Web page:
Driving up a steep hill using a manual

I think we can be pretty sure that even the Maybach 57S, with a 6.0L V12 bi-turbo engine, producing 604 HP and 737 lb ft of torque “is simply not going to climb a vertical wall no matter what gear is used.”

oh i dont know…if ya stretch it out so the front tire are at the bumper im thinking it might get vertical

I don’t mean literally driving a car up a vertical wall. Anyone who has driven a small displacement and low power engine up a mountain grade or even a 1 block long steep hill knows that a car may be gasping before reaching the top.

Several decades ago I drove an older 1.6L Subaru (about 80 HP, allegedly) to Colorado one weekend and on several of those 10k foot mountain passes I was down to 1st gear, a prayer, and an overheating engine before reaching the top.

I was one of 3 in a Metro (with the other 2 every bit of 550lbs combined) and me at 220lbs. That car was really hurt by our weight, we certainly did not pull out in front of anyone.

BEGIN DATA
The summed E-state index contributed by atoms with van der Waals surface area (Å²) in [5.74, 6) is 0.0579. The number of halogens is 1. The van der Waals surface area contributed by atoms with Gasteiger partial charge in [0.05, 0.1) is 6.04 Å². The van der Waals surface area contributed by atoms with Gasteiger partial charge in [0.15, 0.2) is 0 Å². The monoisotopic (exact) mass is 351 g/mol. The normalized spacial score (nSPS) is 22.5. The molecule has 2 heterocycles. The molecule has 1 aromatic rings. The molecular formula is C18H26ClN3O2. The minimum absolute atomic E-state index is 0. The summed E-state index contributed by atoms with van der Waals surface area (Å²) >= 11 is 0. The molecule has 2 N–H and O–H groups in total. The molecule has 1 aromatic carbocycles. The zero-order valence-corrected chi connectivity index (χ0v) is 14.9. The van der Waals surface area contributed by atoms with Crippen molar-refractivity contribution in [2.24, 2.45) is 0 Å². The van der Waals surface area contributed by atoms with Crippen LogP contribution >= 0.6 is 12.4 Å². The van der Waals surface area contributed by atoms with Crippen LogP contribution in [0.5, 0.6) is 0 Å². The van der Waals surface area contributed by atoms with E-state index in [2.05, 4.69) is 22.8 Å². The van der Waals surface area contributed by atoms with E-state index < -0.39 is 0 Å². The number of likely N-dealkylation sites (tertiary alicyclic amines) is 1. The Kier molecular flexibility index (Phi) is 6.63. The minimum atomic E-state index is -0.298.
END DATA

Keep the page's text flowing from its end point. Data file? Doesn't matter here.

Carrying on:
Hey genius, Whitie is talking about when the OP wrote, “…and then advanced into third gear.” in the original message. You know, the one at the top of the page. You will find it at the end of the third paragraph.

If you still can’t find it, press CTRL-F and type “third gear.” If you start at the top of the page, it will be the first one you find.

Before you try to answer a question, it would help if you read the question first.

I have climbed the steep incline on I-77 near Fancy Gap, VA in my low displacement Honda Civic, and on my low displacement motorcycles. I also climbed that mountain in a tractor trailer several times, and once in an RV. In my view, vehicle weight is a bigger factor than displacement when climbing steep inclines. More precisely, power-to-weight ratio is more important than displacement alone.

"I would be more impressed if he had gone up over the wall."
Me too “Whitey”. But you have to admit it’s one heck of good start.
This qualify ?

Yes, those are more impressive.